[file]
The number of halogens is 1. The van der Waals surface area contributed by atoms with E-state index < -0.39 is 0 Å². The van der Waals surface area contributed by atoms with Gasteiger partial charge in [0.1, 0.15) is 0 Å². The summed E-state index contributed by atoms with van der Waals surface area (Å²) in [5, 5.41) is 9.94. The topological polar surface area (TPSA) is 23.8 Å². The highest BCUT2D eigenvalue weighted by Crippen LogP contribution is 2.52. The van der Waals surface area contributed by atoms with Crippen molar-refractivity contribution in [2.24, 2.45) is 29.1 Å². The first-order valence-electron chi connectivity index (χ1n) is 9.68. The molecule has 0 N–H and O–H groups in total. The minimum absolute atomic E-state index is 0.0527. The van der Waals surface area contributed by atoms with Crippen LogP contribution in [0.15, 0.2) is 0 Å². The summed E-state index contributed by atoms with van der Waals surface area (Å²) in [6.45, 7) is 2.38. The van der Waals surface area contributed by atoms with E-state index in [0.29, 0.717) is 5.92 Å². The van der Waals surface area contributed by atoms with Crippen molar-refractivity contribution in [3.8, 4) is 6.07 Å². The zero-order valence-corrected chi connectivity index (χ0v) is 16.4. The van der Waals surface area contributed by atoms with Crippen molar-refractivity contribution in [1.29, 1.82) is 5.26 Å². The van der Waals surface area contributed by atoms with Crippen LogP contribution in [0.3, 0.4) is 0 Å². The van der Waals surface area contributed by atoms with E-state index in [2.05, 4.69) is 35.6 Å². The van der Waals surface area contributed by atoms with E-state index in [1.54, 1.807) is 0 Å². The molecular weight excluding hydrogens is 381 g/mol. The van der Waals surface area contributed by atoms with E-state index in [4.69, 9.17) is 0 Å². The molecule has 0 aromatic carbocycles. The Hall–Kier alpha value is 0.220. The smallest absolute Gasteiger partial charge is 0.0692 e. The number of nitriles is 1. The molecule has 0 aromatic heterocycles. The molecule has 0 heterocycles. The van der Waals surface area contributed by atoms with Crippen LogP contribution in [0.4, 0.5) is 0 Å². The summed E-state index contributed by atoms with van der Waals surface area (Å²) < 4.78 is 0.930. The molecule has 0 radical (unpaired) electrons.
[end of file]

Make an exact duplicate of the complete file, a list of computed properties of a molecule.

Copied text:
The number of halogens is 1. The van der Waals surface area contributed by atoms with E-state index < -0.39 is 0 Å². The van der Waals surface area contributed by atoms with Gasteiger partial charge in [0.1, 0.15) is 0 Å². The summed E-state index contributed by atoms with van der Waals surface area (Å²) in [5, 5.41) is 9.94. The topological polar surface area (TPSA) is 23.8 Å². The highest BCUT2D eigenvalue weighted by Crippen LogP contribution is 2.52. The van der Waals surface area contributed by atoms with Crippen molar-refractivity contribution in [2.24, 2.45) is 29.1 Å². The first-order valence-electron chi connectivity index (χ1n) is 9.68. The molecule has 0 N–H and O–H groups in total. The minimum absolute atomic E-state index is 0.0527. The van der Waals surface area contributed by atoms with Crippen LogP contribution in [0.15, 0.2) is 0 Å². The summed E-state index contributed by atoms with van der Waals surface area (Å²) in [6.45, 7) is 2.38. The van der Waals surface area contributed by atoms with E-state index in [0.29, 0.717) is 5.92 Å². The van der Waals surface area contributed by atoms with Crippen molar-refractivity contribution in [3.8, 4) is 6.07 Å². The zero-order valence-corrected chi connectivity index (χ0v) is 16.4. The van der Waals surface area contributed by atoms with Crippen molar-refractivity contribution in [1.29, 1.82) is 5.26 Å². The van der Waals surface area contributed by atoms with Crippen LogP contribution in [0.3, 0.4) is 0 Å². The van der Waals surface area contributed by atoms with E-state index in [2.05, 4.69) is 35.6 Å². The van der Waals surface area contributed by atoms with E-state index in [1.54, 1.807) is 0 Å². The molecular weight excluding hydrogens is 381 g/mol. The van der Waals surface area contributed by atoms with E-state index in [4.69, 9.17) is 0 Å². The molecule has 0 aromatic carbocycles. The Hall–Kier alpha value is 0.220. The smallest absolute Gasteiger partial charge is 0.0692 e. The number of nitriles is 1. The molecule has 0 aromatic heterocycles. The molecule has 0 heterocycles. The van der Waals surface area contributed by atoms with Crippen LogP contribution in [0.4, 0.5) is 0 Å². The summed E-state index contributed by atoms with van der Waals surface area (Å²) < 4.78 is 0.930. The molecule has 0 radical (unpaired) electrons.